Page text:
LG to produce monitor with virtualization technology

Flat screen monitors are displayed at the headquarters of LG Display, the world's No. 2 maker of liquid crystal display (LCD) screens, in Paju about 55 km (34 miles) north of Seoul March 13, 2009. REUTERS/Lee Jae-Won

SAN FRANCISCO (Reuters) - LG Electronics will start selling this month flatscreen monitors that can function as virtual computers, saving costs by allowing multiple users to run programs off a single standard PC.

LG’s new liquid crystal display SmartVine N-series monitors will include embedded “virtualization” technology from U.S.-based NComputing Inc. Users can connect a keyboard and mouse directly to the monitor, which will in turn connect to a standard PC.

Through virtualization, the LG monitor will allow as many as 11 users to share a single PC for a total cost of roughly $3,000, NComputing said.

Virtualization refers to technology that allows one computer to perform the work of many machines.

“Every single one of our workstations needs a monitor, so why not build our technology directly into the monitor,” said Stephen Dukker, chief executive of privately held NComputing.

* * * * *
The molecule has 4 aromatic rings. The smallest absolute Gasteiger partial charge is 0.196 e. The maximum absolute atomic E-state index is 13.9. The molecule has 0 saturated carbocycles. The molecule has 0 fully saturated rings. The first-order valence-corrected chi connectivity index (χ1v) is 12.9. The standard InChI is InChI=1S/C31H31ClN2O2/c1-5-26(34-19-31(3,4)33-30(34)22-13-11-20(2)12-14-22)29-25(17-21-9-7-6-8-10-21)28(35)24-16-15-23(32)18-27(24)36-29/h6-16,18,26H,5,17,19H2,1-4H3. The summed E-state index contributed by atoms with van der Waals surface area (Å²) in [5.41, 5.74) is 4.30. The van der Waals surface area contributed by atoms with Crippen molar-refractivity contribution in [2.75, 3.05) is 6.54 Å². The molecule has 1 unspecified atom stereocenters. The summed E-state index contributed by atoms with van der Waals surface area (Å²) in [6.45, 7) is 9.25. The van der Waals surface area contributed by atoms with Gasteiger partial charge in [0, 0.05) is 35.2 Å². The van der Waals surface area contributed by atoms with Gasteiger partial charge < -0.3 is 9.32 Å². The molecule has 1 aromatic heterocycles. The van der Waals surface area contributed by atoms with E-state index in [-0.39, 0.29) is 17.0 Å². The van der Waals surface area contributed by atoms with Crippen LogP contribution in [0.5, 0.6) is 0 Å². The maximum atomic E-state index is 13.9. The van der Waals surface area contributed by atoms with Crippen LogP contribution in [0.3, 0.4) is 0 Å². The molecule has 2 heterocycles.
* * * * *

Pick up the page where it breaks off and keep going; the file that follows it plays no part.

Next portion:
Dukker previously founded and was CEO of low-cost PC outfit eMachines, which was eventually sold to Gateway in 2004.

A 19-inch SmartVine N-series monitor will list at $199 in the U.S. The displays, which LG will begin marketing globally this month, can also be used as traditional monitors and will work with both Windows and Linux computers.

LG said the target market for the monitors is mainly education and service environments such as call centers. LG shipped more than 15 million monitors in 2008.

Redwood City, California-based NComputing has around 200 employees but does not release financial data. Its technology allows a standard PC to be shared by a number of users, dramatically reducing costs. More than 50 percent of its sales are in emerging markets.

Reporting by Gabriel Madway; Editing Bernard Orr